Report exposes culture of fear and bullying at swimming clubs in England

LONDON (AP) — An independent report looking into England’s swimming federation has revealed a toxic culture of fear at clubs across the country where bullying and aggressive coaching can go unchecked.

England’s national governing body for swimming published the findings of the research it commissioned on Tuesday, expressing its commitment to implement change.

“We are sorry that the culture within aquatics has fallen short of what we strive for and that this has resulted in negative experiences within our community,” said Richard Hookway, the chair of Swim England.

The report, which was based on more than 3,500 responses from an online survey, made 21 recommendations centering on prevention, welfare and implementing a positive culture.

According to the findings, “extreme competitiveness along with power imbalances within clubs” helped to develop a culture of fear.

“In particular, people fear getting penalized by the coach for speaking up, e.g. not selected or sidelined,” the report found. “There is also a fear of repercussions from other members, parents and Swim England, including being victimized or ostracized. Coaches also can feel very vulnerable to unfair allegations and blame for welfare issues, affecting their own welfare and pushing them away from the sport.”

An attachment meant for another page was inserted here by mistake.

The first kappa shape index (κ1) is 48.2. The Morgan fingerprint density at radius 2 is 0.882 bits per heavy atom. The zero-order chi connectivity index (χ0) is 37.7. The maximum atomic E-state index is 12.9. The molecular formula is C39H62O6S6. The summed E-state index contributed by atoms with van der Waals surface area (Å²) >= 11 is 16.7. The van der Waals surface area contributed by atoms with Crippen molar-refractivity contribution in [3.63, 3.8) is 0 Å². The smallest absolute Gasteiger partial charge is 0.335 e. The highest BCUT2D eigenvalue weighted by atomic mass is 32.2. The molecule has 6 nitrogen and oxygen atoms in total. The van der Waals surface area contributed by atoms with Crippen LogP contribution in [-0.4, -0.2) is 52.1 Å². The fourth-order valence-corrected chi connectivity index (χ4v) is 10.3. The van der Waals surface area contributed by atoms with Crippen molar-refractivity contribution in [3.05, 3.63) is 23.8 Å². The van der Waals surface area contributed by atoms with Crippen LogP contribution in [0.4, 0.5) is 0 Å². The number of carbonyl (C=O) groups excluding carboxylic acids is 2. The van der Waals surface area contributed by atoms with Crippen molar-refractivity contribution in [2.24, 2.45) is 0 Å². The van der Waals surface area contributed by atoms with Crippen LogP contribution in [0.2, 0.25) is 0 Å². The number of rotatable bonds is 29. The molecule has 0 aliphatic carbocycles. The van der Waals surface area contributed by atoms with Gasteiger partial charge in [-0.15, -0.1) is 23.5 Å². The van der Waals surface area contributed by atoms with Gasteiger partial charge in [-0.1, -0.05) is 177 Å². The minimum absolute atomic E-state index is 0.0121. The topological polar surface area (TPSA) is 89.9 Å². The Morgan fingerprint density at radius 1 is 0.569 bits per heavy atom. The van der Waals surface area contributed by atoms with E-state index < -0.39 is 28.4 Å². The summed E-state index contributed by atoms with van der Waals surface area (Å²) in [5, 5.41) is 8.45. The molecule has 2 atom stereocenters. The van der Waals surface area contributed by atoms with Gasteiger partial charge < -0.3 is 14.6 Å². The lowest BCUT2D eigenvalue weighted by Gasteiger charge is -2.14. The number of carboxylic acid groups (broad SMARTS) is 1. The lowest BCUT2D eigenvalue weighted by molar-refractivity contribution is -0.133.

Past and current experiences of bullying were widely reported by participants.

“Aggressive coaching styles including shaming and singling out individuals persist in some clubs unchallenged, either tolerated as expected behaviour in a competitive environment, or due to fear of the repercussions,” the report highlighted, adding that speaking up was sometimes sanctioned.

“Reporting bullying can result in negative consequences, from being ignored or penalized by coaches, to feeling ostracized or pushed out of the club/sport,” according to the report. “Clubs are known to sometimes ignore or not act on concerns about bullying by coaches due to the risk of a coach leaving who they will struggle to replace, or fear that they or their child will be penalized.”

The report found that coaches can also feel under pressure to get results.

“The obvious conclusion here is that ‘performance first’ is a dangerous approach when applied to young people and suggests a role for systemic changes to recalibrate values,” the report said.


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